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Best Version of DnD?

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4 minutes ago, TheAuldGrump said:

Up until 4th edition, the novels were a much more consistent money maker than the game itself.

 

As I have said before - the lead up and release of 4e was a fumbled Profession[Marketing] roll.

 

It did a lot of damage across the brand - from the miniatures game (which had been another consistent money maker), , to the novels line, to the game itself (quite aside from the rules - I am just talking about the marketing here), they pretty much destroyed their market.

 

5e was nowhere near as offensive in its marketing, but the damage had already been done.

 

Hell, Pathfinder is a result of that borked [Marketing] roll - and has a thriving line of novels. (I've only read a few - including one by James Sutter, which was not all that bad.)

 

The Auld Grump - heck, I am a huge fan of the book Bimbos of the Death Sun, from back in the TSR days....

Bimbos_of_the_Death_Sun_by_Sharyn_McCrum

 

 

Yeah, but that wasn’t a tie-in.

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14 minutes ago, Pingo said:

 

Yeah, but that wasn’t a tie-in.

Well, it kinda tied in with GenCon.... ::P:

 

Wizards hasn't just gotten rid of their D&D novel line - they canned the whole thing, including books with no D&D tie ins.

 

The Auld Grump - 'the authors build castles in the air, the publishers sell them, and the fans live in them'... my favorite line from Bimbos of the Death Sun.

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I have been less than thrilled with the whole way 5e marketing has managed the whole circus. Far as I can tell, Hasbro just wants the intellectual property, the trademark. They seem to have little interest in growing it or exploiting it to any favorable degree; if I didn't know better, I'd wonder if they were just sitting on it until the legal mess finally clears so they can rent the trademark out to them what want to make D&D movies. And it seems to me that all the best D&D merch floating around out there is licensed stuff made by third parties (t-shirts and the like).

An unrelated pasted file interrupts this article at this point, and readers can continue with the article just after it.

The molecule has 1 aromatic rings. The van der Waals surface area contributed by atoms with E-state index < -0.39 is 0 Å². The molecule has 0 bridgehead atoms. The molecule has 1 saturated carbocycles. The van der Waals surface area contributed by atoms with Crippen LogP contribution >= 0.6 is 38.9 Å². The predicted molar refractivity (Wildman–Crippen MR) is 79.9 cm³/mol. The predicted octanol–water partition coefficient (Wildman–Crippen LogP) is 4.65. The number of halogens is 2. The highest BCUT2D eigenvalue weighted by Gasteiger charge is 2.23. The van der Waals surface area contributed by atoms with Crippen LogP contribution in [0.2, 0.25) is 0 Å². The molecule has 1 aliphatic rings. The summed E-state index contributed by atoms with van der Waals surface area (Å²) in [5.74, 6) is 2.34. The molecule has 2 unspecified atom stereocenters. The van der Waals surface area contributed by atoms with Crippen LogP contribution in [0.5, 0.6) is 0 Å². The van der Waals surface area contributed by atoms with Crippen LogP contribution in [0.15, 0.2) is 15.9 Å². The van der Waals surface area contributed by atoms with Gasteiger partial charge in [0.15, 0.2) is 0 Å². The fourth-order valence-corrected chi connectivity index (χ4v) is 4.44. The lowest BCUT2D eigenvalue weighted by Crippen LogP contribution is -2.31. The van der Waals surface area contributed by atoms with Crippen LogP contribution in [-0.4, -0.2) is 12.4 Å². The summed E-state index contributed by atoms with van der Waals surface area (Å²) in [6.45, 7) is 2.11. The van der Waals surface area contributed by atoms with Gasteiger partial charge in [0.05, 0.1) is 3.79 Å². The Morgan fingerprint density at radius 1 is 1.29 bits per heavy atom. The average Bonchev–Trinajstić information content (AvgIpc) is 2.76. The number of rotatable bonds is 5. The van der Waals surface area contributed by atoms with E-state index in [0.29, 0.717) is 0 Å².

I mean, I don't know what sells as far as D&D. Me? I buy miniatures. Sometimes I buy books. But I disliked the "expensive hardback book every month" sales tactic, and near as I can tell, Hasbro insists on doing basically that, except over a longer timespan. Curse Of Strahd didn't have to be a fifty dollar hardback. Neither did Xanathar's Guide. Jeez, whatever happened to softbacks? Are boxed sets a money loser? Someone explain this to me.

They're selling miniatures now. I wouldn't mind knowing what's doing better, the prepainted blind boxes or the unpainted blisters. Is it a wise tactic to try to move both? And whose idea was it to make it so you can't get the green demon head for less than fifty bucks? What is it with the fifty dollar price point, anyway?

...and, of course, the novels. These days, I can get a Drizz't figure easy enough, but try and find the novels (unless you hit the used bookstores). Have we forgotten why Drizz't became one of the iconic D&D characters to begin with? Have we forgotten how Dragonlance rewrote the game for a while?